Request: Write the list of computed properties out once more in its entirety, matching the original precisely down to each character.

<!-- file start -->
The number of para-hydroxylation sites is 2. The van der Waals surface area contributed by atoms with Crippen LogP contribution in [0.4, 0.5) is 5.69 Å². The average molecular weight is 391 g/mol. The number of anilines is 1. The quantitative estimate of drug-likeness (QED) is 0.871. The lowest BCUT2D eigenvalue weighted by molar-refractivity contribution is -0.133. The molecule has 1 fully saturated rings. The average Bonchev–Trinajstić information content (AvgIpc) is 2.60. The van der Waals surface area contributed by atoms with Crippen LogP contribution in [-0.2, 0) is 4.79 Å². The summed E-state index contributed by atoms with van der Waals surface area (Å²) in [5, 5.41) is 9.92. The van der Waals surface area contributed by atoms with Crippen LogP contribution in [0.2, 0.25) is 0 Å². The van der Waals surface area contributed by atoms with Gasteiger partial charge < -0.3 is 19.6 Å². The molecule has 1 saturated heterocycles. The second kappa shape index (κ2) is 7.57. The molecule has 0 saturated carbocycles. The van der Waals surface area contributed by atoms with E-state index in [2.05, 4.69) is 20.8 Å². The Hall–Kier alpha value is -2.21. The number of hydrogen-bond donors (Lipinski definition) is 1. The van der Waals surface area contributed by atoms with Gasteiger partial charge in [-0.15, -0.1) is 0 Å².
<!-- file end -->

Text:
The number of para-hydroxylation sites is 2. The van der Waals surface area contributed by atoms with Crippen LogP contribution in [0.4, 0.5) is 5.69 Å². The average molecular weight is 391 g/mol. The number of anilines is 1. The quantitative estimate of drug-likeness (QED) is 0.871. The lowest BCUT2D eigenvalue weighted by molar-refractivity contribution is -0.133. The molecule has 1 fully saturated rings. The average Bonchev–Trinajstić information content (AvgIpc) is 2.60. The van der Waals surface area contributed by atoms with Crippen LogP contribution in [-0.2, 0) is 4.79 Å². The summed E-state index contributed by atoms with van der Waals surface area (Å²) in [5, 5.41) is 9.92. The van der Waals surface area contributed by atoms with Crippen LogP contribution in [0.2, 0.25) is 0 Å². The van der Waals surface area contributed by atoms with Gasteiger partial charge < -0.3 is 19.6 Å². The molecule has 1 saturated heterocycles. The second kappa shape index (κ2) is 7.57. The molecule has 0 saturated carbocycles. The van der Waals surface area contributed by atoms with E-state index in [2.05, 4.69) is 20.8 Å². The Hall–Kier alpha value is -2.21. The number of hydrogen-bond donors (Lipinski definition) is 1. The van der Waals surface area contributed by atoms with Gasteiger partial charge in [-0.15, -0.1) is 0 Å².